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Bill Weld looking to ‘plant a flag’ in GOP challenge to President Trump

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Republican presidential candidate and former Massachusetts Gov. Bill Weld meets with the Deseret News and KSL editorial boards in Salt Lake City on Friday, Feb. 21, 2020.

Spenser Heaps, Deseret News

SALT LAKE CITY — A former governor of Massachusetts is offering himself as a Republican alternative to President Donald Trump.

No, it’s not Mitt Romney.

Bill Weld has no illusions about winning the GOP nomination but says he’s running because it’s time for somebody to stand up and plant a flag.

“The flag is decency. The flag is integrity. It’s not an issue. It’s not free trade,” he told the Deseret News and KSL editorial boards Friday during a campaign stop in Utah. Weld was scheduled to tour the Latter-day Saint Humanitarian Center and visit Utah Valley University.

Weld sees Utah among the top three states (behind Vermont, ahead of Massachusetts) where he could pick up votes in a primary election. He managed 9% of the vote in the New Hampshire GOP primary but failed to reach the threshold required to win any delegates. In Iowa, he secured one delegate with 1.3% of the vote.

A two-term governor in Massachusetts in the 1990s, Weld considers himself a “reputable” alternative to Trump. He’s “economically conservative and socially welcoming.” He opposes running up the national debt. He said he cares about clean air and clean water. Separating people out by group or religion isn’t good for the country, he said.

Trump and White House strategist Steve Bannon want to “stir up the pot” in a divisive way for political gain, Weld said.

“The president has said that if he is not reelected, we will have a civil war,” Weld said. “That’s really waving the bloody shirt. I mean, those are fighting words.”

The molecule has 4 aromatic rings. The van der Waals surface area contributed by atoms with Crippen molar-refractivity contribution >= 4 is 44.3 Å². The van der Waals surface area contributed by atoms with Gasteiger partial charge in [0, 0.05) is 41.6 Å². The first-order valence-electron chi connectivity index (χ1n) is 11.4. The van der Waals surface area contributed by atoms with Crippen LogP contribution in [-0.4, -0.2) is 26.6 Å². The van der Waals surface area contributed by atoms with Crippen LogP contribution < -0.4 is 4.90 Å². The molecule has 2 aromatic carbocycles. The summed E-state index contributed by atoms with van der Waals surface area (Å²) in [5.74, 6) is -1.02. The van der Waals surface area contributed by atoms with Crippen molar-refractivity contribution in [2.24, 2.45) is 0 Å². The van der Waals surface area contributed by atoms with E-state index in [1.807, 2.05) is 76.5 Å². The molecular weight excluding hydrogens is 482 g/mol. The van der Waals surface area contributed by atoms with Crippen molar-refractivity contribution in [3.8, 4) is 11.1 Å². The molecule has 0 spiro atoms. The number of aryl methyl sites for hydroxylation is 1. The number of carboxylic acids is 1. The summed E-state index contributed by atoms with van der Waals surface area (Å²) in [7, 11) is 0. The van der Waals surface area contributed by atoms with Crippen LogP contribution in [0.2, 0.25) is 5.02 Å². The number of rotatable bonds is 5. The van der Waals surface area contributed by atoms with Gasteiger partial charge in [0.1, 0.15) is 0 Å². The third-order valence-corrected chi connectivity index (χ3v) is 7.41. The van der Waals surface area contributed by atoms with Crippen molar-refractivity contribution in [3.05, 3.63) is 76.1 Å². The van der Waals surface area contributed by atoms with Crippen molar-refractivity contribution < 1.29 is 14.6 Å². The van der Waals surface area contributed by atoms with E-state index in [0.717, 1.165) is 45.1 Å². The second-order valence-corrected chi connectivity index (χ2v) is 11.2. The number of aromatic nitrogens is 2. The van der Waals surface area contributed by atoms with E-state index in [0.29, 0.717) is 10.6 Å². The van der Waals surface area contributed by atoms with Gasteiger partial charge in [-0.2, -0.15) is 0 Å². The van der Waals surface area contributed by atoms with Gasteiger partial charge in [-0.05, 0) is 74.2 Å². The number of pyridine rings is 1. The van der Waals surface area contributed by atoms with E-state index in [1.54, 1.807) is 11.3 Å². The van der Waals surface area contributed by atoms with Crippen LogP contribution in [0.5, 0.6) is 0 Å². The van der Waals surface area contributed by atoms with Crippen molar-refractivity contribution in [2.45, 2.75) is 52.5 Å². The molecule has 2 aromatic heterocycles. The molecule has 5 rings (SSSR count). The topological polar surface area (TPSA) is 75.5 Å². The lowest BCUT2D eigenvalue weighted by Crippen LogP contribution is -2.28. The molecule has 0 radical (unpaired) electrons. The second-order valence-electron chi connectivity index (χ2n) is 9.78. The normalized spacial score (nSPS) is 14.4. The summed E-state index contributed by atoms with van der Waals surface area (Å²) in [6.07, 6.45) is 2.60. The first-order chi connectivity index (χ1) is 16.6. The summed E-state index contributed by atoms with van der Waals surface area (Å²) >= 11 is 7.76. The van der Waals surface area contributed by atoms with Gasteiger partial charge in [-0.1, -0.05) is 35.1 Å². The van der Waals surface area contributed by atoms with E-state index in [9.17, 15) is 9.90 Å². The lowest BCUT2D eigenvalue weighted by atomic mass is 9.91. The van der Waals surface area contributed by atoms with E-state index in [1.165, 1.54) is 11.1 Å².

Weld said he hopes the president won’t go into payback mode as Bannon has stated for the next four years if he is reelected. “But I think they would,” he said.

After flirting with the Libertarian Party as Gary Johnson’s presidential running mate in 2016, the 74-year-old Weld returned to the Republican Party for a go at Trump.

“This time I wanted the direct, nonspoiler shot at Mr. Trump. I didn’t want any misunderstanding as to my intentions,” he said, noting the criticism he and Johnson took four years ago.

Still, he could see a circumstance that would drive him back to the Libertarians or another third party.

“If the Republican Party, after the 2020 election, is 100% people who will approach public decisions in the same way that the Republicans in the U.S. Senate approached the vote on impeachment, then I would probably not be associated with that party,” he said. “But I don’t think I would ever be a Democrat.”

(Weld sent Romney a note congratulating him on voting to remove Trump and telling him his father would have been proud.)

Asked why he could never be a Democrat, Weld winced and sighed. But could he get behind a Democrat for president in an election against Trump?

“Yeah, name one,” Weld said before allowing, “A couple would give me a little trouble.”

People are “petrified” that Vermont Sen. Bernie Sanders will be the Democratic nominee and lose to Trump, he said.

When the discussion turns to the national debt and balancing the federal budget, Weld noted that President Bill Clinton eliminated the deficit.

“If all the Democrats were like Bill Clinton, I could be a Democrat,” Weld said.